Design Con 2015
Breaking News
News & Analysis

Congress hears two views on H-1B visas

3/31/2011 07:16 PM EDT
22 comments
NO RATINGS
More Related Links
View Comments: Newest First | Oldest First | Threaded View
Page 1 / 3   >   >>
Dr Gene Nelson
User Rank
Rookie
re: Congress hears two views on H-1B visas
Dr Gene Nelson   2/25/2012 10:34:00 PM
NO RATINGS
Hello, JAK620: It is basic supply and demand economics. If the supply of skilled workers is increased via H-1B Visas, the market clearing wage decreases. Many tech employers now reserve openings for H-1Bs and other work visa holders. How do I know? Because it has been documented that the job openings are only posted in India! Look at the problems that Semiconductor Engineer Darin Wedel has experienced in trying to find employment since he was displaced by a H-1B at Texas Instruments in 2009. To understand the corrupt roots of these work visa programs, please read the PDF version of my 2007 investigative article, "The Greedy Gates Immigration Gambit." A relevant 08 February 2012 article veteran journalist Don Bauder is "Fed H-1B Visa Probes May Help American Engineer."

Robinho
User Rank
Rookie
re: Congress hears two views on H-1B visas
Robinho   4/8/2011 3:59:44 PM
NO RATINGS
Are these MBA types also on H1b? Are there lesser H1s in MBA than engineering? Is pursuing MS more expensive than pursuing MBA? Are kids in USA more likely to take up business than engineering?

peralta_mike
User Rank
Rookie
re: Congress hears two views on H-1B visas
peralta_mike   4/8/2011 2:21:27 PM
NO RATINGS
The only companies that should qualify for H-1B visas are those companies that do NOT lay off engineers. Why would you need H-1B visas when you are also laying off good engineers every year. The companies who complain are just plain lying. They want the lower wage and unpaid overtime from their H-1B employees. And I have personally seen how companies treat the H-1B employees. Those employees are always under the threat of being cut out if they don't work 16 hours/day, 7 days/week.

JAK620
User Rank
Rookie
re: Congress hears two views on H-1B visas
JAK620   4/7/2011 12:36:52 AM
NO RATINGS
To Dr Gene Nelson: I understand your perspectives. I just would like to tell you that I am no scientist. I got a job not because that I steal, that I am cheap labor, or that I am a foreigner but because I studied hard, I work hard, I had many years of work experience, and I am lucky. I own a house. I love my car. I enjoy having a pro-sports season ticket. I pay tax more than those who make less than me but less than those who make more than I do. I pay my bills on time. I go to Wal-Mart and Target to shop and I go to BK to buy Mini Blueberry Biscuits + meal no.1 for breakfast. And I love Mac Frappes. I am not pro-H1B. But for my case and everyone I know from work with H-1B, H-1B is not for jobs taking orders from the drive through lane or landscaping. It is not a Ponzi Scheme as you pictured. It is an opportunity for me to apply for a job that is open to you too. If a Corporation hires me just because they think they can pay me lower salary, that Corporation will not survive the global competition. Microsoft is one of those out-spoken Corp. which supports H-1B. Microsoft is big not because of H-1B. But it asks for H-1B not because it is cheap either.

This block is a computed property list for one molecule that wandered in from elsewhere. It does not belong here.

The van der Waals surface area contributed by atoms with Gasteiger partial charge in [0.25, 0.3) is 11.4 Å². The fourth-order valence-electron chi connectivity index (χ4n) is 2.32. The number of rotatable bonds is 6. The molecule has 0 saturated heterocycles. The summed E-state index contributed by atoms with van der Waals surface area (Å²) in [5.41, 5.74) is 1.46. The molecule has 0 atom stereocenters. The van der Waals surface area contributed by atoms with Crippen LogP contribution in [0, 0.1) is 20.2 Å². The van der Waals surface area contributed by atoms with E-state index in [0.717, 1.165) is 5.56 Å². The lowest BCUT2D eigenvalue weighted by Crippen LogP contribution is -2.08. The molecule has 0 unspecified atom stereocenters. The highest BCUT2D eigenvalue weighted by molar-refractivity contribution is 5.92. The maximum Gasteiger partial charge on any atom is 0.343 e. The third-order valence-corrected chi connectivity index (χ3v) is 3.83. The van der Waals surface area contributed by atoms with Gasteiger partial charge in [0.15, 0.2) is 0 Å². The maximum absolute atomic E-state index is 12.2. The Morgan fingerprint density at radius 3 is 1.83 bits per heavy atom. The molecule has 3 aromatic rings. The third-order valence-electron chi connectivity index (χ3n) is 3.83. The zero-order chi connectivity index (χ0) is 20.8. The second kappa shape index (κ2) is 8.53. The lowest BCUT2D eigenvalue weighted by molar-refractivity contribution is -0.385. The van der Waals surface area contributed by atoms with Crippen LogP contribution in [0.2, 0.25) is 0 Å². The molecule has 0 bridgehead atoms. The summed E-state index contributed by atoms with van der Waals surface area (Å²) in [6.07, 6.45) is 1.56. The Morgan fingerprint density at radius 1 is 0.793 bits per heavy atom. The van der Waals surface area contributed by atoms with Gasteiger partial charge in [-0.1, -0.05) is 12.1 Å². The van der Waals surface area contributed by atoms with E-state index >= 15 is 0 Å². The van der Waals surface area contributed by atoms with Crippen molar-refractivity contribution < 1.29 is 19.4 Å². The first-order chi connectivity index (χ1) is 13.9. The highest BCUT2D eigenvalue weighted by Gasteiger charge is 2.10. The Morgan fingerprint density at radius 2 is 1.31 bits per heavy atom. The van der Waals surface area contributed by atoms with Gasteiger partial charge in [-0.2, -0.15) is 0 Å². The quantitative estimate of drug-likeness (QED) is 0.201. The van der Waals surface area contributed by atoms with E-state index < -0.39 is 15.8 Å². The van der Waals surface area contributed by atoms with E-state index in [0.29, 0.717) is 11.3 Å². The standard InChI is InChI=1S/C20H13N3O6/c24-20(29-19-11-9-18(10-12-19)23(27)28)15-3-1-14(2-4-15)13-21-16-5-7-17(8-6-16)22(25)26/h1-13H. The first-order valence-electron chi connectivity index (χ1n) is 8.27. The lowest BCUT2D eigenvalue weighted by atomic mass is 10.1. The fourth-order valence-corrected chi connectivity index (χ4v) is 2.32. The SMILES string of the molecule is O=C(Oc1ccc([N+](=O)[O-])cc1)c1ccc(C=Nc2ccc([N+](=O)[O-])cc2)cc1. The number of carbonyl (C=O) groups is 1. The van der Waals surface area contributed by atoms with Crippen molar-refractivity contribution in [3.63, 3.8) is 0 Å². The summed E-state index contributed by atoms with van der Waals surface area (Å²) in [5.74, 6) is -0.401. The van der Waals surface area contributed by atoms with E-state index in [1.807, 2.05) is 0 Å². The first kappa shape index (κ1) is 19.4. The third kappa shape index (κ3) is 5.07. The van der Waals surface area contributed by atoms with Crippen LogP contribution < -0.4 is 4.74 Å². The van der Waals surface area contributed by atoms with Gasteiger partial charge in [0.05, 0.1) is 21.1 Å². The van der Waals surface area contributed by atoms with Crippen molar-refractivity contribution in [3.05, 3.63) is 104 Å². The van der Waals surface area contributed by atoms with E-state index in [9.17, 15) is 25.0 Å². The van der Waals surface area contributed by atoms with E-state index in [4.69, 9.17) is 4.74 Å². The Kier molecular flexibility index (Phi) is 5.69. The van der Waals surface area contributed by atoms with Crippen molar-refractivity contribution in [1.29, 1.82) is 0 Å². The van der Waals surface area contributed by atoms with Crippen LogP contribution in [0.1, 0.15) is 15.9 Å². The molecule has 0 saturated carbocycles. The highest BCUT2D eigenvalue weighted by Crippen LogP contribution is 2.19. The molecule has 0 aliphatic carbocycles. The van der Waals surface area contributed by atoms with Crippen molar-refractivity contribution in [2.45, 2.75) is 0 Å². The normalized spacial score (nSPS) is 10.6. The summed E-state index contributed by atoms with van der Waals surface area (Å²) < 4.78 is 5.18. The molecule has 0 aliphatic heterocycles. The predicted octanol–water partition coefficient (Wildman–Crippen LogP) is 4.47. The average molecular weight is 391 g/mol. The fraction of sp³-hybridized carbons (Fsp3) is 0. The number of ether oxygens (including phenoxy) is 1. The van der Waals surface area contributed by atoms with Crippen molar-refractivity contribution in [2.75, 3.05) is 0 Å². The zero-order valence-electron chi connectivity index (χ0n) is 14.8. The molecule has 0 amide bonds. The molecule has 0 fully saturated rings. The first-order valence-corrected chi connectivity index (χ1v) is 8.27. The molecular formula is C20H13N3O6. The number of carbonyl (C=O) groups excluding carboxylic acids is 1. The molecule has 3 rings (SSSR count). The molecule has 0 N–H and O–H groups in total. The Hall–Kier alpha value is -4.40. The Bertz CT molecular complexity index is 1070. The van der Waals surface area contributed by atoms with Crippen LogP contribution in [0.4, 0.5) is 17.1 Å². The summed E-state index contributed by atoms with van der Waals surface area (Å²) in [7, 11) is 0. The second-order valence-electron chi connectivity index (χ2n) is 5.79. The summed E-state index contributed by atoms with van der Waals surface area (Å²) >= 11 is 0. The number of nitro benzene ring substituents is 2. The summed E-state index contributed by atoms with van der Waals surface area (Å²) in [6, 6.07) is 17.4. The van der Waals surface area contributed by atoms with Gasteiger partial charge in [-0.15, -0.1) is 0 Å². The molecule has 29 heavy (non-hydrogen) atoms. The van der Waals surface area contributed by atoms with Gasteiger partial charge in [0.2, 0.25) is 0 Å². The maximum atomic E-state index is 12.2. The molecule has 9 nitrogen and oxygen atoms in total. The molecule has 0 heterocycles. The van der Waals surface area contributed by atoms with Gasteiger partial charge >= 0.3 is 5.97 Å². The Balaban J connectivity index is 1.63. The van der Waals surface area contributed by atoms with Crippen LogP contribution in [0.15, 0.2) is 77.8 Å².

JAK620
User Rank
Rookie
re: Congress hears two views on H-1B visas
JAK620   4/7/2011 12:35:33 AM
NO RATINGS
I did not have a brilliant transcript from my undergrad years. So it was tough for me to get any financial-supporting degree offer from the U.S. institutes. But I had worked in the Industry outside of the U.S. for many years prior to applying for my graduate degree in the US. With my personal savings plus working at the school food court and taking various legal job offerings at school earning $7.25/hour, I was able to fund myself for the 2 years of graduate study in the US. I could only work on part-time in-campus jobs according to USCIS's regulations. Part-time means that we could work up to 20 hours a week. Not every in-campus jobs are open to foreign students. So it limited foreign students' opportunities to either compete harder academically for the few scholarship slots each year or food court jobs with $7.25/hour. When I graduated, I felt like a fresh college graduate again… financially, since I had depleted my savings from so many years. I was planning on returning to my old job. But the environment at school in the semester was that all students tried to look for job opportunities. I started to work on my resume and applied for jobs because... I felt like that if others can do it, I can do it, too. The American-citizen classmate of mine got the best job offer (no kidding) at the time. Many foreign students that I knew went home. And I felt lucky to be able to continue my career in the semiconductor industry.

JAK620
User Rank
Rookie
re: Congress hears two views on H-1B visas
JAK620   4/7/2011 12:35:11 AM
NO RATINGS
Streetrodder: I agree with you that finance could be a big factor, and that the tuition in the U.S. is relatively higher compared to an average family's household income. But with the assumption that having fewer American-citizen students in the STEM graduate school, it would lead to the conclusion that foreign graduate school students are wealthier, which is not true. For my case, I was lucky that my parents were able to and were willing to fund my undergraduate studies in my country. The expense was a financial hardship to the family but it did not increase the family debt. It certainly is not nearly as big a burden as it is for a typical family in the U.S. to support kid(s) in the college.